The new drug benefit–also called Medicare Part D–does 4 things for long term care insurance sales:
1) It helps find the money to pay LTC premium by limiting the out-of-pocket costs for prescription drugs.
2) It allows LTC insurance to truly contain the LTC risk.
3) It makes the daily or monthly benefit much easier to establish, which makes the sales process much simpler.
4) It puts a final nail in the coffin for expecting a government-funded LTC program.
Let’s look at each point.
Point 1: Finding the money. It helps find the money to pay premium by limiting the out-of-pocket costs for prescription drugs.
For only about $32 a month, a Medicare beneficiary finally can get a handle on out-of-pocket drug costs in a year. In a nutshell, the out-of-pocket costs are as shown in Table 1.
After charges exceed $5,100, the Medicare beneficiary only has to pay a maximum of 5% of each prescription and Medicare Part D picks up the rest! (Only 18% of people over 65 are expected to have drug charges above $5,100, so most people will never exceed the $3,600 out-of-pocket, according to the 2005 Medicare Chart Book from Kaiser Family Foundation.) In fact, Kaiser is projecting that the average Medicare beneficiary will have $2,864 in direct charges in 2005, which equates to an out-of-pocket of only $1,364, so it would look like the computation in Table 2.
Point 2: Containing the LTC risk. It allows LTC insurance to truly contain the LTC risk.
Not only do people not have to worry about uncontrollable drug charges while at home, the biggest safeguard comes for those in a nursing home. Typically, the drugs must come through the pharmacy that services the nursing home, and the charges can be $1,000 or even more a month.
(I have an aunt who ran $1,500 a month consistently while in a nursing home! That’s an extra $18,000 a year, which can be much more out-of-pocket than someone expects to pay who has LTC insurance, especially if the person is coinsuring part of the cost, as most people do. In a situation like my aunt’s, having an LTC policy may not keep the patient off Medicaid because some people just can’t make up that kind of unanticipated difference.)
Point 3: Simplifies. It makes the daily or monthly benefit much easier to establish. This makes the sales process much simpler.
Ever get stuck in the benefit consultation because people can’t decide the daily or monthly benefit they want? In my sales presentation, I try to build the daily or monthly benefit choice around the cost of an 8- to 10-hour home care shift and a semi-private room in a facility.
It’s been difficult to advise clients of the appropriate daily benefit as long as drugs have been an open-ended risk. I’m convinced that it isn’t always explained in the sales process, that nursing homes only give you the rate for room and board and there’s another 20% or so tacked onto the bill for drugs and supplies (diapers, etc.).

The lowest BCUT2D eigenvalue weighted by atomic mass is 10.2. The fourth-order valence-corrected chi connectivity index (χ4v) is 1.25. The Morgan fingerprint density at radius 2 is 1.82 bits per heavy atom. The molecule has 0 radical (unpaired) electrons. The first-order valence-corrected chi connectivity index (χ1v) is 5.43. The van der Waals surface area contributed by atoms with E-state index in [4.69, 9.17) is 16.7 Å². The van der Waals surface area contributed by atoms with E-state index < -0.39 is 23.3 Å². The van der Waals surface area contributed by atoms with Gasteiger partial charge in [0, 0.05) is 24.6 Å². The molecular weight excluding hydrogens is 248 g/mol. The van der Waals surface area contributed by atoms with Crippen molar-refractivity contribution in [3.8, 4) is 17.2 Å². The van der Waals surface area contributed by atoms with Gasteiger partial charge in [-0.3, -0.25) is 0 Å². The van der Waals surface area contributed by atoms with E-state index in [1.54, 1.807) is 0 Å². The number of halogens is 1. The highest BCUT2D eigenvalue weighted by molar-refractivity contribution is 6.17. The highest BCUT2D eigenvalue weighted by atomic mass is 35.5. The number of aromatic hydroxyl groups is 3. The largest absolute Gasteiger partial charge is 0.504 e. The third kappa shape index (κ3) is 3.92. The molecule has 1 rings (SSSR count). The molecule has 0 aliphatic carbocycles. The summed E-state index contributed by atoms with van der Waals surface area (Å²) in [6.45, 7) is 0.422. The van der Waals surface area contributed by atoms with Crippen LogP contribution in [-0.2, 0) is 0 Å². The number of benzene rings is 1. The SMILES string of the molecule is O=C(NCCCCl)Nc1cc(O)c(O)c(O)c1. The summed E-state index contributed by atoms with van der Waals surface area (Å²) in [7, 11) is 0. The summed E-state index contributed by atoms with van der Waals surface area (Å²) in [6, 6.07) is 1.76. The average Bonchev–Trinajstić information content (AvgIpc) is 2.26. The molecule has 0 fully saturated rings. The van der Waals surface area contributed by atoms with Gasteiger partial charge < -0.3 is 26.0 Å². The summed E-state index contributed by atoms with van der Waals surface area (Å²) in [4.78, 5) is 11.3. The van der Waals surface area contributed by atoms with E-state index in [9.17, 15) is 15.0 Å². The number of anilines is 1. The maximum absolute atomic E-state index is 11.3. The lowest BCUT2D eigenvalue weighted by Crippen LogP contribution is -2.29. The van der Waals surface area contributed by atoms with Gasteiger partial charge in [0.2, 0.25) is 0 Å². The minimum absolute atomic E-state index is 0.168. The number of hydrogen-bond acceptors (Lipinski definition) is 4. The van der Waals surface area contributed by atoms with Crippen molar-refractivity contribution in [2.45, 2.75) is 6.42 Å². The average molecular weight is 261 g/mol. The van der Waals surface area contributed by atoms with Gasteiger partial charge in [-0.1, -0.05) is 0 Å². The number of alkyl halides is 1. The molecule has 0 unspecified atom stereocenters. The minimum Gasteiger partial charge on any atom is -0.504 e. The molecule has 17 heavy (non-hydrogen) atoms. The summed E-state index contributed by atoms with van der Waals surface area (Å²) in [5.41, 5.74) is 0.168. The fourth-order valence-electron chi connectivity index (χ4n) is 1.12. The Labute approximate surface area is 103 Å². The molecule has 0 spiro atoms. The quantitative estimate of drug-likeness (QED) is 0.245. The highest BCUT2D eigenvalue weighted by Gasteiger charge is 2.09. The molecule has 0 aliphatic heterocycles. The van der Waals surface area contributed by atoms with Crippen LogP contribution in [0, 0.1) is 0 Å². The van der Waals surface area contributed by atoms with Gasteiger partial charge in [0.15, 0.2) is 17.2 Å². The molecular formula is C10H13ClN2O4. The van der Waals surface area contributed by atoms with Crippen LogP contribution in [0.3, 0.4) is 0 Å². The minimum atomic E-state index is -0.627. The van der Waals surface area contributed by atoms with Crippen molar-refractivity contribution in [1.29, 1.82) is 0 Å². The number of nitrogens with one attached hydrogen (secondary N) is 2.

Therefore if the room and board charge is $167 or $176, for instance, the real charge would be $200 or $211, respectively, by adding that extra 20%.
The benefit consultation on this point gets really sticky, especially when dealing with a reimbursement product. In my sales process, I ask the client, “How much do you want the insurance company to pay? Half, two-thirds, 80%, or if you ever had to go to a nursing home as a last resort, are you a private room person?” Then you recommend a daily or monthly benefit based on local costs to fit that expectation–or based on costs in the area in which the client plans to retire. (Of course, use common sense when measuring the clients’ expectation against their financial ability to make up the difference at claim time.)
If the client is willing to pay 20% and you are selling a reimbursement product, you would typically suggest an amount equal to the average semi-private room and board (or private if that is the preference) and know that the additional 20% would most likely be made up of drugs and supplies. The exception would be someone with a retiree health plan with good drug coverage, but younger people usually don’t have any idea how much drug coverage they will have at retirement.
With an indemnity plan, you could add in the 20% above room and board, then multiply times .80 and suggest that amount.
Complicated, right? It’s one of the most complicated parts of long term care insurance for me to train in my entire career of training agents. But immensely important–because the drugs in real life could be much more than the 20% (see Point 2).
Now we can base the facility benefit recommendation on the room and board without going into the extra 20% explanation, that complication is gone with the new Medicare drug program. What a relief!
Point 4: Nail in government funding coffin. It puts a final nail in the coffin for expecting a government-funded LTC program.
The new drug bill is most likely the final nail in the coffin to ensure there can never be a national LTC program for everyone. The Comptroller General said in 2002 that the big three entitlements (Social Security, Medicare and Medicaid) plus interest on the national debt makes up almost half of total federal revenue today and predicted it would be 75% by 2030, if nothing new happened (General Accountability Office, GAO-02-544T, 3/21/02). And that was before the $700 Medicare Rx bill.
To learn all the ins and outs of the Medicare drug bill, an excellent document is “The New Medicare Prescription Drug Coverage: What You Need to Know” from AARP.
Phyllis Shelton is president of LTC Consultants, Hendersonville, Tenn. Her e-mail address is firstname.lastname@example.org.
Among other things, it helps the client to find the money to pay the LTC premium